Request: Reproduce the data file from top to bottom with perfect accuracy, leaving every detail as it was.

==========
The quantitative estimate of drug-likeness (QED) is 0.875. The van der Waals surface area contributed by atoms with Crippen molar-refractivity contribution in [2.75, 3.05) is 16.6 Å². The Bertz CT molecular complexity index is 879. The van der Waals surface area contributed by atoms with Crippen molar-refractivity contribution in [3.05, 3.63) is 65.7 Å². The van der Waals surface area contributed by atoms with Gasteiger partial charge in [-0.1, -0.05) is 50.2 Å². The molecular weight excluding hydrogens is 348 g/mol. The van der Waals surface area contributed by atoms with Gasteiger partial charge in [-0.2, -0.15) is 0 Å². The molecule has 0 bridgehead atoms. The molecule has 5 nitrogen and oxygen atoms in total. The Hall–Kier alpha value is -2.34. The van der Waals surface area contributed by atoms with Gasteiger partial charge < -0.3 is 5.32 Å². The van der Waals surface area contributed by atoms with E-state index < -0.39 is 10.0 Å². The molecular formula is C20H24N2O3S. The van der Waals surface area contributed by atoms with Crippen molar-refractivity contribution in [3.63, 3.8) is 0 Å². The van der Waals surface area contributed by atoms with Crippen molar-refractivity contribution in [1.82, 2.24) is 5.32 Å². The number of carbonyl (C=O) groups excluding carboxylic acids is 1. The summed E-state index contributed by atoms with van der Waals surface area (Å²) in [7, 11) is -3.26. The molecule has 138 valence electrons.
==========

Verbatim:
The quantitative estimate of drug-likeness (QED) is 0.875. The van der Waals surface area contributed by atoms with Crippen molar-refractivity contribution in [2.75, 3.05) is 16.6 Å². The Bertz CT molecular complexity index is 879. The van der Waals surface area contributed by atoms with Crippen molar-refractivity contribution in [3.05, 3.63) is 65.7 Å². The van der Waals surface area contributed by atoms with Gasteiger partial charge in [-0.1, -0.05) is 50.2 Å². The molecular weight excluding hydrogens is 348 g/mol. The van der Waals surface area contributed by atoms with Gasteiger partial charge in [-0.2, -0.15) is 0 Å². The molecule has 0 bridgehead atoms. The molecule has 5 nitrogen and oxygen atoms in total. The Hall–Kier alpha value is -2.34. The van der Waals surface area contributed by atoms with Gasteiger partial charge < -0.3 is 5.32 Å². The van der Waals surface area contributed by atoms with E-state index < -0.39 is 10.0 Å². The molecular formula is C20H24N2O3S. The van der Waals surface area contributed by atoms with Crippen molar-refractivity contribution in [3.63, 3.8) is 0 Å². The van der Waals surface area contributed by atoms with Crippen molar-refractivity contribution in [1.82, 2.24) is 5.32 Å². The number of carbonyl (C=O) groups excluding carboxylic acids is 1. The summed E-state index contributed by atoms with van der Waals surface area (Å²) in [7, 11) is -3.26. The molecule has 138 valence electrons.